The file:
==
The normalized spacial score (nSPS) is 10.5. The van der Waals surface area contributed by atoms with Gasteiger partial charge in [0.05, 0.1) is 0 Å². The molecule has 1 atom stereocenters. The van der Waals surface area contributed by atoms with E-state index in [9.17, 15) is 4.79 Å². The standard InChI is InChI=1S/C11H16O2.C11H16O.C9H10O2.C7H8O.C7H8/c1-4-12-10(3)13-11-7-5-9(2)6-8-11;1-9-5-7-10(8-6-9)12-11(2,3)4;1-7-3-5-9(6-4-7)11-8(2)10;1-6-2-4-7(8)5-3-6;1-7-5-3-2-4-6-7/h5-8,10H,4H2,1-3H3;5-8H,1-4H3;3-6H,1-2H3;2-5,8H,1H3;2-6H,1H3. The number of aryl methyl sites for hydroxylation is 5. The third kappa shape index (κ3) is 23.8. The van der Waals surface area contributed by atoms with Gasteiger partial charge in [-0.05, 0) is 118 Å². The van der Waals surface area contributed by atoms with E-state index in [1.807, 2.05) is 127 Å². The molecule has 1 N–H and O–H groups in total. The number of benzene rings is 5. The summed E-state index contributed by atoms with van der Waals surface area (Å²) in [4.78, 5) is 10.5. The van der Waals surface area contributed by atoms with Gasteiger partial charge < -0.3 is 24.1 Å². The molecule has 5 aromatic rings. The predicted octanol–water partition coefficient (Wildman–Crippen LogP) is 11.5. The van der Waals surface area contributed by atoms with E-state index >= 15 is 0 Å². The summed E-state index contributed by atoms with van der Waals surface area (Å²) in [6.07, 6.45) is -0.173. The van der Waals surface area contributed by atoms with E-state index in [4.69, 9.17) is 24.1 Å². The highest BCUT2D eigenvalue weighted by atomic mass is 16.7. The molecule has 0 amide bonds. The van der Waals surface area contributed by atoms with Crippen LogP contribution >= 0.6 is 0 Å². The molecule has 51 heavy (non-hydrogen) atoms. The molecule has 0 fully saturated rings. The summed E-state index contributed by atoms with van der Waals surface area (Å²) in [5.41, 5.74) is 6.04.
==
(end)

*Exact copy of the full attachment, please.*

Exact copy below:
The normalized spacial score (nSPS) is 10.5. The van der Waals surface area contributed by atoms with Gasteiger partial charge in [0.05, 0.1) is 0 Å². The molecule has 1 atom stereocenters. The van der Waals surface area contributed by atoms with E-state index in [9.17, 15) is 4.79 Å². The standard InChI is InChI=1S/C11H16O2.C11H16O.C9H10O2.C7H8O.C7H8/c1-4-12-10(3)13-11-7-5-9(2)6-8-11;1-9-5-7-10(8-6-9)12-11(2,3)4;1-7-3-5-9(6-4-7)11-8(2)10;1-6-2-4-7(8)5-3-6;1-7-5-3-2-4-6-7/h5-8,10H,4H2,1-3H3;5-8H,1-4H3;3-6H,1-2H3;2-5,8H,1H3;2-6H,1H3. The number of aryl methyl sites for hydroxylation is 5. The third kappa shape index (κ3) is 23.8. The van der Waals surface area contributed by atoms with Gasteiger partial charge in [-0.05, 0) is 118 Å². The van der Waals surface area contributed by atoms with E-state index in [1.807, 2.05) is 127 Å². The molecule has 1 N–H and O–H groups in total. The number of benzene rings is 5. The summed E-state index contributed by atoms with van der Waals surface area (Å²) in [4.78, 5) is 10.5. The van der Waals surface area contributed by atoms with Gasteiger partial charge < -0.3 is 24.1 Å². The molecule has 5 aromatic rings. The predicted octanol–water partition coefficient (Wildman–Crippen LogP) is 11.5. The van der Waals surface area contributed by atoms with E-state index >= 15 is 0 Å². The summed E-state index contributed by atoms with van der Waals surface area (Å²) in [6.07, 6.45) is -0.173. The van der Waals surface area contributed by atoms with E-state index in [4.69, 9.17) is 24.1 Å². The highest BCUT2D eigenvalue weighted by atomic mass is 16.7. The molecule has 0 amide bonds. The van der Waals surface area contributed by atoms with Crippen LogP contribution >= 0.6 is 0 Å². The molecule has 51 heavy (non-hydrogen) atoms. The molecule has 0 fully saturated rings. The summed E-state index contributed by atoms with van der Waals surface area (Å²) in [5.41, 5.74) is 6.04.